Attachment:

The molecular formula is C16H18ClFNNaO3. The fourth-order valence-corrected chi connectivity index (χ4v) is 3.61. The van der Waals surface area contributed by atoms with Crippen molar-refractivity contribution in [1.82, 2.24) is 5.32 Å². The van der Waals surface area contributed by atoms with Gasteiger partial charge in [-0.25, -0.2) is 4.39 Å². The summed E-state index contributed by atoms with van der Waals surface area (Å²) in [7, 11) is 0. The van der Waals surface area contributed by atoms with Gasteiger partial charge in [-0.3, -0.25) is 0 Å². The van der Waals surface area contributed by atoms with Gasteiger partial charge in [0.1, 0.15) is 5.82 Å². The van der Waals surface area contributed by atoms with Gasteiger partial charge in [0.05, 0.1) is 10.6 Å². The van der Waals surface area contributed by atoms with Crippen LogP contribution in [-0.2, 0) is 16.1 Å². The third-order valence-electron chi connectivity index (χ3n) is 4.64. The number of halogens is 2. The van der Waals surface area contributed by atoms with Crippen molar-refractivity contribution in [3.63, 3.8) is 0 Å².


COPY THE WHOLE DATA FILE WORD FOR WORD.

The molecular formula is C16H18ClFNNaO3. The fourth-order valence-corrected chi connectivity index (χ4v) is 3.61. The van der Waals surface area contributed by atoms with Crippen molar-refractivity contribution in [1.82, 2.24) is 5.32 Å². The van der Waals surface area contributed by atoms with Gasteiger partial charge in [-0.25, -0.2) is 4.39 Å². The summed E-state index contributed by atoms with van der Waals surface area (Å²) in [7, 11) is 0. The van der Waals surface area contributed by atoms with Gasteiger partial charge in [-0.3, -0.25) is 0 Å². The van der Waals surface area contributed by atoms with Gasteiger partial charge in [0.1, 0.15) is 5.82 Å². The van der Waals surface area contributed by atoms with Gasteiger partial charge in [0.05, 0.1) is 10.6 Å². The van der Waals surface area contributed by atoms with Crippen LogP contribution in [-0.2, 0) is 16.1 Å². The third-order valence-electron chi connectivity index (χ3n) is 4.64. The number of halogens is 2. The van der Waals surface area contributed by atoms with Crippen molar-refractivity contribution in [3.63, 3.8) is 0 Å².